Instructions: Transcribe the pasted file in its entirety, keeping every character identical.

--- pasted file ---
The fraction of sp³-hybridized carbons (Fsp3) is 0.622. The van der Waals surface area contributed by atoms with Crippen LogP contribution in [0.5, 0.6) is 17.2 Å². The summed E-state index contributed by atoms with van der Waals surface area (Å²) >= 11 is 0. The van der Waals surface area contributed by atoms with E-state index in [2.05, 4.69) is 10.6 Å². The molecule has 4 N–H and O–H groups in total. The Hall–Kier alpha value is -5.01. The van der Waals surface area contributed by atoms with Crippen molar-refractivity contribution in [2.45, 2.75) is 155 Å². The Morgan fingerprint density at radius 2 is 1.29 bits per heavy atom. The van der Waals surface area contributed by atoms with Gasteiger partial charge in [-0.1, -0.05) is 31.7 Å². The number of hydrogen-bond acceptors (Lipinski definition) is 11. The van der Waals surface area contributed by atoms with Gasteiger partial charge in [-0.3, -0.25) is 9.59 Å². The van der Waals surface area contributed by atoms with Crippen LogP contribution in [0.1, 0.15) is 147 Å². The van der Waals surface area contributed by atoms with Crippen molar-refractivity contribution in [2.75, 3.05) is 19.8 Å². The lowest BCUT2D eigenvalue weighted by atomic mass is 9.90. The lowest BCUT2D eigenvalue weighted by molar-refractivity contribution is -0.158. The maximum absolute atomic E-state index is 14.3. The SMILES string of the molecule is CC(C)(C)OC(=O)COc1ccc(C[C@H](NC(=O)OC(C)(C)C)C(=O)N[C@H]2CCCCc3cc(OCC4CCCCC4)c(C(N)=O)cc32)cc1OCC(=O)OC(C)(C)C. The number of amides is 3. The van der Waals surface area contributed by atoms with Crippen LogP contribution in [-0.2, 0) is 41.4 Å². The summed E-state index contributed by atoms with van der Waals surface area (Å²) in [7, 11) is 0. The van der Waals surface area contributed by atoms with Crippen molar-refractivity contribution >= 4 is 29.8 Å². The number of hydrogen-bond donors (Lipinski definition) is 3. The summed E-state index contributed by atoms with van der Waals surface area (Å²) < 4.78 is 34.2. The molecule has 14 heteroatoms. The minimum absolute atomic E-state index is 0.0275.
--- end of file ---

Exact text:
The fraction of sp³-hybridized carbons (Fsp3) is 0.622. The van der Waals surface area contributed by atoms with Crippen LogP contribution in [0.5, 0.6) is 17.2 Å². The summed E-state index contributed by atoms with van der Waals surface area (Å²) >= 11 is 0. The van der Waals surface area contributed by atoms with E-state index in [2.05, 4.69) is 10.6 Å². The molecule has 4 N–H and O–H groups in total. The Hall–Kier alpha value is -5.01. The van der Waals surface area contributed by atoms with Crippen molar-refractivity contribution in [2.45, 2.75) is 155 Å². The Morgan fingerprint density at radius 2 is 1.29 bits per heavy atom. The van der Waals surface area contributed by atoms with Gasteiger partial charge in [-0.1, -0.05) is 31.7 Å². The number of hydrogen-bond acceptors (Lipinski definition) is 11. The van der Waals surface area contributed by atoms with Gasteiger partial charge in [-0.3, -0.25) is 9.59 Å². The van der Waals surface area contributed by atoms with Crippen LogP contribution in [0.1, 0.15) is 147 Å². The van der Waals surface area contributed by atoms with Crippen molar-refractivity contribution in [2.75, 3.05) is 19.8 Å². The lowest BCUT2D eigenvalue weighted by atomic mass is 9.90. The lowest BCUT2D eigenvalue weighted by molar-refractivity contribution is -0.158. The maximum absolute atomic E-state index is 14.3. The SMILES string of the molecule is CC(C)(C)OC(=O)COc1ccc(C[C@H](NC(=O)OC(C)(C)C)C(=O)N[C@H]2CCCCc3cc(OCC4CCCCC4)c(C(N)=O)cc32)cc1OCC(=O)OC(C)(C)C. The number of amides is 3. The van der Waals surface area contributed by atoms with Crippen LogP contribution in [-0.2, 0) is 41.4 Å². The summed E-state index contributed by atoms with van der Waals surface area (Å²) in [7, 11) is 0. The van der Waals surface area contributed by atoms with Crippen molar-refractivity contribution >= 4 is 29.8 Å². The number of hydrogen-bond donors (Lipinski definition) is 3. The summed E-state index contributed by atoms with van der Waals surface area (Å²) < 4.78 is 34.2. The molecule has 14 heteroatoms. The minimum absolute atomic E-state index is 0.0275.